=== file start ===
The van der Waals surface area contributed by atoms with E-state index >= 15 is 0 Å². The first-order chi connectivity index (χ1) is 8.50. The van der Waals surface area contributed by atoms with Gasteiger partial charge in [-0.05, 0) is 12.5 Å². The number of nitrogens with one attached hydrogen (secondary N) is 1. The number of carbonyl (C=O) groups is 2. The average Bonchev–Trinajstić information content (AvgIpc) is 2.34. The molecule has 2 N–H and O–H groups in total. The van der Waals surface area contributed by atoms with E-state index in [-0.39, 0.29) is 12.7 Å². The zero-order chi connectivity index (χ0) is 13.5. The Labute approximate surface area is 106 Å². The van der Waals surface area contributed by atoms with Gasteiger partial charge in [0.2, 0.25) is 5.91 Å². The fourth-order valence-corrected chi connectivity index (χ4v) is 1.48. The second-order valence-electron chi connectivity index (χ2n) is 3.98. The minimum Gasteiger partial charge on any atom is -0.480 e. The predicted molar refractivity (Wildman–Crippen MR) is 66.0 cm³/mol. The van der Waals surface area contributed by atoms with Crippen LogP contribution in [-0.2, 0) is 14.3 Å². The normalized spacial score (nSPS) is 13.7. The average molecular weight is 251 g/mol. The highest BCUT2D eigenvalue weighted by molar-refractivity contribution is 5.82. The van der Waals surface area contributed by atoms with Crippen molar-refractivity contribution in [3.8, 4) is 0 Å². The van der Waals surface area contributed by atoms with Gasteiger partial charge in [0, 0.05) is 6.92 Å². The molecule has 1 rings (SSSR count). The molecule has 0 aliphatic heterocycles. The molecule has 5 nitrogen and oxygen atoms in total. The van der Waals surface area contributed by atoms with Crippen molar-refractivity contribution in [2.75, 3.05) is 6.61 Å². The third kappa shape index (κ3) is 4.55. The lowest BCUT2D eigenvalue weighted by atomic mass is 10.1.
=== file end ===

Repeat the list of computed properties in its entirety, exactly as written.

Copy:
The van der Waals surface area contributed by atoms with E-state index >= 15 is 0 Å². The first-order chi connectivity index (χ1) is 8.50. The van der Waals surface area contributed by atoms with Gasteiger partial charge in [-0.05, 0) is 12.5 Å². The number of nitrogens with one attached hydrogen (secondary N) is 1. The number of carbonyl (C=O) groups is 2. The average Bonchev–Trinajstić information content (AvgIpc) is 2.34. The molecule has 2 N–H and O–H groups in total. The van der Waals surface area contributed by atoms with E-state index in [-0.39, 0.29) is 12.7 Å². The zero-order chi connectivity index (χ0) is 13.5. The Labute approximate surface area is 106 Å². The van der Waals surface area contributed by atoms with Gasteiger partial charge in [0.2, 0.25) is 5.91 Å². The fourth-order valence-corrected chi connectivity index (χ4v) is 1.48. The second-order valence-electron chi connectivity index (χ2n) is 3.98. The minimum Gasteiger partial charge on any atom is -0.480 e. The predicted molar refractivity (Wildman–Crippen MR) is 66.0 cm³/mol. The van der Waals surface area contributed by atoms with Crippen LogP contribution in [-0.2, 0) is 14.3 Å². The normalized spacial score (nSPS) is 13.7. The average molecular weight is 251 g/mol. The highest BCUT2D eigenvalue weighted by molar-refractivity contribution is 5.82. The van der Waals surface area contributed by atoms with Crippen molar-refractivity contribution in [3.8, 4) is 0 Å². The van der Waals surface area contributed by atoms with Gasteiger partial charge in [0, 0.05) is 6.92 Å². The molecule has 1 rings (SSSR count). The molecule has 0 aliphatic heterocycles. The molecule has 5 nitrogen and oxygen atoms in total. The van der Waals surface area contributed by atoms with Crippen molar-refractivity contribution in [2.75, 3.05) is 6.61 Å². The third kappa shape index (κ3) is 4.55. The lowest BCUT2D eigenvalue weighted by atomic mass is 10.1.